The Space Reviewin association with SpaceNews
 


 
book cover

Review: GPS Declassified: From Smart Bombs to Smartphones


Bookmark and Share

GPS Declassified: From Smart Bombs to Smartphones
by Richard D. Easton and Eric F. Frazier
Potomac Books, 2013
hardcover, 301 pp., illus.
ISBN 978-1-61234-408-9
US$34.95

Thirty years ago, while driving home to Chicago following a speaking engagement in Milwaukee, I got stuck in a two-mile-long traffic jam, the result of a multi-car pile up. As we crawled along Interstate 94 at a snail’s pace, my business associate spotted an exit ramp just ahead of us. I managed to switch lanes and join another line of cars looking for a faster route. We drove west for a couple of miles and turned south onto a lonely country road. After a short time, it became apparent just how lonely that road was; and given all its twists and turns, we weren’t sure where we were headed. So I stopped the car, took a quick look at the night sky, got back behind the wheel and told my colleague, “We’re heading west. We need to find another road.” My friend asked how a 30-second stop could tell me that we were headed in the wrong direction. “Elementary,” I replied. “I found the constellation Ursa Major which includes the Big Dipper and its two guide stars. They pointed the way to Polaris (the North Star). And its location told me that we’re heading west.”

Had it been a cloudy night… we might have wound up in Iowa!

Space enthusiasts will enjoy reading about some little-known chapters in space history: episodes that were once shrouded in Pentagon secrecy, but which eventually led to things that most of us now take for granted, like the GPS units in today’s cars.

Today’s drivers don’t have to worry about cloudy skies or locating the North Star to guide their path. A whole new constellation of man-made “stars” now orbits our Earth, providing travelers with precise locations and directions through the revolutionary Global Positioning System (GPS). GPS Declassified describes in fascinating detail some of the navigation techniques that were employed prior to GPS, the Space Age events that paved the way to GPS, the development of GPS, and the assorted applications of GPS in today’s society. It also tells the inside stories of the people who created GPS, including Roger Easton, the father of co-author Richard Easton.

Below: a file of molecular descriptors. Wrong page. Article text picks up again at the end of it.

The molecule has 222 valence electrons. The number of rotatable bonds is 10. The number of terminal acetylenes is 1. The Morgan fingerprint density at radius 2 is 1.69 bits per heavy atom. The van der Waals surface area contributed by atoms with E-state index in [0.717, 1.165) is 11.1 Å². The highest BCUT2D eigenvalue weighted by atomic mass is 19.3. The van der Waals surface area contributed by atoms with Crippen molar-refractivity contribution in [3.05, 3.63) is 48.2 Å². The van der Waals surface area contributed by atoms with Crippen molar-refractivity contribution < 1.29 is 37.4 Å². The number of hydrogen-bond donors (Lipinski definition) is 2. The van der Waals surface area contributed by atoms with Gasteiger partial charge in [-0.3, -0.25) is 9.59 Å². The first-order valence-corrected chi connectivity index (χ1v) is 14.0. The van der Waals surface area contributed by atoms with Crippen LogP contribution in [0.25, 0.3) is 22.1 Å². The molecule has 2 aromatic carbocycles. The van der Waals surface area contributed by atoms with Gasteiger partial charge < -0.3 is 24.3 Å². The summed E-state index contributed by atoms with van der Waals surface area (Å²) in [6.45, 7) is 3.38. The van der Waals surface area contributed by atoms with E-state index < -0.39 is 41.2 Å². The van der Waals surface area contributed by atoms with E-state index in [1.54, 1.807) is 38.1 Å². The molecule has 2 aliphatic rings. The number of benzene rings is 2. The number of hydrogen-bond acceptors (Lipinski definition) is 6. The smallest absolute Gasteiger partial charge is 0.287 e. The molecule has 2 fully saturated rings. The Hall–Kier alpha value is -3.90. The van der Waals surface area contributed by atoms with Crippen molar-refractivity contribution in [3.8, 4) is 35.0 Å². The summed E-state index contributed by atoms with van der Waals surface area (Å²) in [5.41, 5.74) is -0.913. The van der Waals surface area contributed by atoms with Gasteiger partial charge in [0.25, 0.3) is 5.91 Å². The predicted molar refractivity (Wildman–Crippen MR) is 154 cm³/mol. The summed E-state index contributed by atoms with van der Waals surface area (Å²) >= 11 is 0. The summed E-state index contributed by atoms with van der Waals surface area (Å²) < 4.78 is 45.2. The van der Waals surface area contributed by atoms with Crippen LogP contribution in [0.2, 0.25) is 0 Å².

Despite the highly technical nature of the subject matter, GPS Declassified is totally accessible to any reader with a modest interest in science, technology, history, and culture. The authors use plain English and employ a largely chronological approach that is easy to follow. Space enthusiasts will enjoy reading about some little-known chapters in space history: episodes that were once shrouded in Pentagon secrecy, but which eventually led to things that most of us now take for granted, like the GPS units in today’s cars.

Ten chapters guide the reader from the ancient Greeks and 18th Century mariners to early Space Age pioneers and (as the subtitle suggests) modern smartphones. The authors repeat themselves in a few places. This is not a criticism. Easton and Frazier simply remind us of some things mentioned earlier in the book, reminders which I found very useful. There is a lot of material packed between the covers of this tome, and there could have been even more. Again, this is not a criticism. So many interesting tidbits are included that I frequently found myself going to my bookshelf or searching the Internet for additional information. Here are three examples:

One: Captain James Cook was able to determine his longitude while exploring Pacific islands by observing and timing the motions of Jupiter’s Galilean satellites. (And to think that I always thought those tables were published in nautical almanacs simply for the benefit of amateur astronomers like myself!)